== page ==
U.S. NAFTA negotiating priorities center on increased minimum regional content requirement for autos to qualify for NAFTA treatment, access to U.S. government procurement opportunities, revised dispute resolution options, an automatic five-year sunset provision for NAFTA, and more advantageous agriculture provisions. In particular, the United States has requested that Canada dismantle its system of tariffs and quotas in the dairy sector. The United States is also seeking authorization for stronger protections for seasonal U.S. produce against Mexican imports.
U.S. agricultural demands reflect the current NAFTA agricultural trade deficit. Although the deficit largely results from the weaker Mexican and Canadian currencies, it also reflects the increasing volume of imports of fruits and vegetables into the United States, particularly counter-seasonal imports of products like tomatoes, peppers and asparagus from Mexico.
Note: Negotiators from all three NAFTA parties wrapped up their seventh round of talks in early March of 2018 in Mexico City, and anticipate an eighth round in Washington, D.C. beginning in April. However, it is unclear when, or even if, a revised agreement will be ironed out.
Use of trade remedies against U.S. trading partners. The Trump Administration has various remedies at its disposal with respect to trade disputes. Recently, for example, the Trump Administration has imposed several different measures on foreign imports. U.S. law, the World Trade Organization (WTO) agreement, and other international obligations provide the United States with an array of remedies to protect U.S. producers from trade practices by other countries. As noted below, the Administration has utilized each of these remedies to-date.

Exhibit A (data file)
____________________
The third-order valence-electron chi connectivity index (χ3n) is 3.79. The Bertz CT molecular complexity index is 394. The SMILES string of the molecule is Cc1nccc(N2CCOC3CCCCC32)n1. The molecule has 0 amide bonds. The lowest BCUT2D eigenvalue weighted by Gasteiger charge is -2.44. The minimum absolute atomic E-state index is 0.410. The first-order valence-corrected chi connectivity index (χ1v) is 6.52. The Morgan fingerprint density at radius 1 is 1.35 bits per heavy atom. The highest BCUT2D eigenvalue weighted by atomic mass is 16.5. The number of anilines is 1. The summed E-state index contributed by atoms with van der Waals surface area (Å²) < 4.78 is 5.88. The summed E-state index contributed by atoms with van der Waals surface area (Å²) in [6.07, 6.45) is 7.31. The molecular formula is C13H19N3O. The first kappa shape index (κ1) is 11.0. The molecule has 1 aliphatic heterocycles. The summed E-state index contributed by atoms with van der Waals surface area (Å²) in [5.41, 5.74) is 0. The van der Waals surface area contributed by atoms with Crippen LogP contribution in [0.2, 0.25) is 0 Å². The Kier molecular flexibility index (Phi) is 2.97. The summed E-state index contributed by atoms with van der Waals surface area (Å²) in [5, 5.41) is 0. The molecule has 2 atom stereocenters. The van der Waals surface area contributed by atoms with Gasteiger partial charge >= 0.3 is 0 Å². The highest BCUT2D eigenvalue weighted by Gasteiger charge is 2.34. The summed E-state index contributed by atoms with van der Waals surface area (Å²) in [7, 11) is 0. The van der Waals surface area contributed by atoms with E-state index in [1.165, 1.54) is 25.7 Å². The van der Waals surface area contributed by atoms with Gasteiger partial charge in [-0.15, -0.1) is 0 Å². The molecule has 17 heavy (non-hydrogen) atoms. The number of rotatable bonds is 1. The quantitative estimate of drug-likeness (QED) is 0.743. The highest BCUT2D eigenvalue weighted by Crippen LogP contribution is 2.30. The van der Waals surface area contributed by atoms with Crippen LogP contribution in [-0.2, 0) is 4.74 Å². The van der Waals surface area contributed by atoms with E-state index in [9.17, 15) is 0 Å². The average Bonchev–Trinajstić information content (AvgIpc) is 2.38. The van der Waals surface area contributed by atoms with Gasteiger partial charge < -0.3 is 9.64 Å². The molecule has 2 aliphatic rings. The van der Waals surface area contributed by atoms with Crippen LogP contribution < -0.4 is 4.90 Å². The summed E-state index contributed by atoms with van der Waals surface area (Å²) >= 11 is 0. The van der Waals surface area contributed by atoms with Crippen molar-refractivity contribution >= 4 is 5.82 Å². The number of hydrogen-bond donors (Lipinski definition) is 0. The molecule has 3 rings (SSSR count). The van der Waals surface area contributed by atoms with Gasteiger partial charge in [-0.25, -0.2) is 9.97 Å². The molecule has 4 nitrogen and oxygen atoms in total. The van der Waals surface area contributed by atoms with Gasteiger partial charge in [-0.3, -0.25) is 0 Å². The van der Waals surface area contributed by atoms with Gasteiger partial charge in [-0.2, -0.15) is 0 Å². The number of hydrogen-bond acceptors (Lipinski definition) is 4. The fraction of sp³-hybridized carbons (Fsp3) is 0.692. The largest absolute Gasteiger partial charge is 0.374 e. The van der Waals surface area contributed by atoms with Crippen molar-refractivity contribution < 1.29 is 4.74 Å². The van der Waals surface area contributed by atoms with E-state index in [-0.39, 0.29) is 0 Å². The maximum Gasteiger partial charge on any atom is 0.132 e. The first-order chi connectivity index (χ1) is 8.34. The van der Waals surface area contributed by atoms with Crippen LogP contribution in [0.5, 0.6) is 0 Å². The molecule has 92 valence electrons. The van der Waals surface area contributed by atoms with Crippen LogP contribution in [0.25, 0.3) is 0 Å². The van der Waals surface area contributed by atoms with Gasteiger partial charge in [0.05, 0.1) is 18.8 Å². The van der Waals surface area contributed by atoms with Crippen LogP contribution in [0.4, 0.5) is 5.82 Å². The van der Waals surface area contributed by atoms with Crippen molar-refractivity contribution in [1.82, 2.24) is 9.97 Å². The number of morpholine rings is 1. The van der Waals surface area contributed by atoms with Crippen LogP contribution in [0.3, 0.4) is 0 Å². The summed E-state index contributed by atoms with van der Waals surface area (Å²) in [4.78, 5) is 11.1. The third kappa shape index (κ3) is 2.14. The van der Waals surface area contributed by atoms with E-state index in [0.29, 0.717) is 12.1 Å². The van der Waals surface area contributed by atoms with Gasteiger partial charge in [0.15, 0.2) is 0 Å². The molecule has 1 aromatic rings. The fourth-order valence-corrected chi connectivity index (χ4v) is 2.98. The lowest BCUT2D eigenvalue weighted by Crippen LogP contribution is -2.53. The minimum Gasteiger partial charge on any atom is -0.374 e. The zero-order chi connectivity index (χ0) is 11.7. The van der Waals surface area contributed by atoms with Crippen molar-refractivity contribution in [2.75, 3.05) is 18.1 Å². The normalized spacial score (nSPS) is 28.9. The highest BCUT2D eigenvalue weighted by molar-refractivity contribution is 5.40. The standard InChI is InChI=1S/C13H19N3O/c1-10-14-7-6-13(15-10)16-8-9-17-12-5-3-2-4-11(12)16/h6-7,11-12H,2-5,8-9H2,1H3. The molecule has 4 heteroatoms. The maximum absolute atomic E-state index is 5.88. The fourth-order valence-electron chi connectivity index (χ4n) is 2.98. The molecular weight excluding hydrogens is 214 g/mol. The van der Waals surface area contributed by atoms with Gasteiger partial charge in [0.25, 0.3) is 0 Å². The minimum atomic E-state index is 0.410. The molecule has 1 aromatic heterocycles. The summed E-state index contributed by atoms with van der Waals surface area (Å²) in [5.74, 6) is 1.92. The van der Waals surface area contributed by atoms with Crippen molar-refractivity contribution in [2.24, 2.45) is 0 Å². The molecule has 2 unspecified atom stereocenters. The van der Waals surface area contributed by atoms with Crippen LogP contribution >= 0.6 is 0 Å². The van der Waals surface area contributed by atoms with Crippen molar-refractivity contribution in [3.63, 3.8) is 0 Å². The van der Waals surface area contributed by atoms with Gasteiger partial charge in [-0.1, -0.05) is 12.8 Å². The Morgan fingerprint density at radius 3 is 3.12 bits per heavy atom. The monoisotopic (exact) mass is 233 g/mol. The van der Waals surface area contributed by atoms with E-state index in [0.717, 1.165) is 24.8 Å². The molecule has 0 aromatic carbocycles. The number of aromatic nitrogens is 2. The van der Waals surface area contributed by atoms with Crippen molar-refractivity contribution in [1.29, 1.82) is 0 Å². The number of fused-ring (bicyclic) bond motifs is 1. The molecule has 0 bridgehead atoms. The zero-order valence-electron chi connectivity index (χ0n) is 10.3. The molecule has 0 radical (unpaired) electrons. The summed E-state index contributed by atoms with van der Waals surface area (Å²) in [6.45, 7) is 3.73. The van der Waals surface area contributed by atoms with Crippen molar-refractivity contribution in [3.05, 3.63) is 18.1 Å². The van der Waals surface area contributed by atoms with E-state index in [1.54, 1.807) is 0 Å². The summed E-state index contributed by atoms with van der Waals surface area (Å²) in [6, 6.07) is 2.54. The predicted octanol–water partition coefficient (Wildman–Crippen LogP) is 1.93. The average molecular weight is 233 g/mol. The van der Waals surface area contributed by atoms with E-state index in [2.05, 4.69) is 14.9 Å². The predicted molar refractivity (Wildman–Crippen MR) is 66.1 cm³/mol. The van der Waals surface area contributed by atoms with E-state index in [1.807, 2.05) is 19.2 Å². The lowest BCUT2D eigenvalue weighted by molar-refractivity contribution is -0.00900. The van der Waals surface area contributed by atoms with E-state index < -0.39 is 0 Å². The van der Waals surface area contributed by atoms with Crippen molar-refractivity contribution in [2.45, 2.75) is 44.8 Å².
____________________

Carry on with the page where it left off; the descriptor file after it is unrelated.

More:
Dumping, subsidies, and other unfair trade practices. In response to a petition by or on behalf of a U.S. industry, U.S. trade regulators can levy anti-dumping duties on foreign goods sold in the United States at unfairly low prices if the sale of those goods materially injures, or threatens to injure, or even retards the establishment of, the domestic industry. Similarly, "countervailing duties" may be levied on foreign goods sold in the United States at unfairly low prices as a result of an impermissible subsidy by the exporting nation. The United States currently has 164 antidumping and countervailing duty orders in effect for steel alone, with another 20 in the pipeline.
Section 301. Section 301 of the Trade Act of 1974 empowers the U.S. Trade Representative (USTR) to impose duties or suspend concessions against a foreign country that takes actions that are unjustifiable, unreasonable or discriminatory and burden or restrict U.S. commerce. In 2017, the United States launched a Section 301 investigation into Chinese practices relating to forced technology transfer, unfair licensing and other intellectual property policies.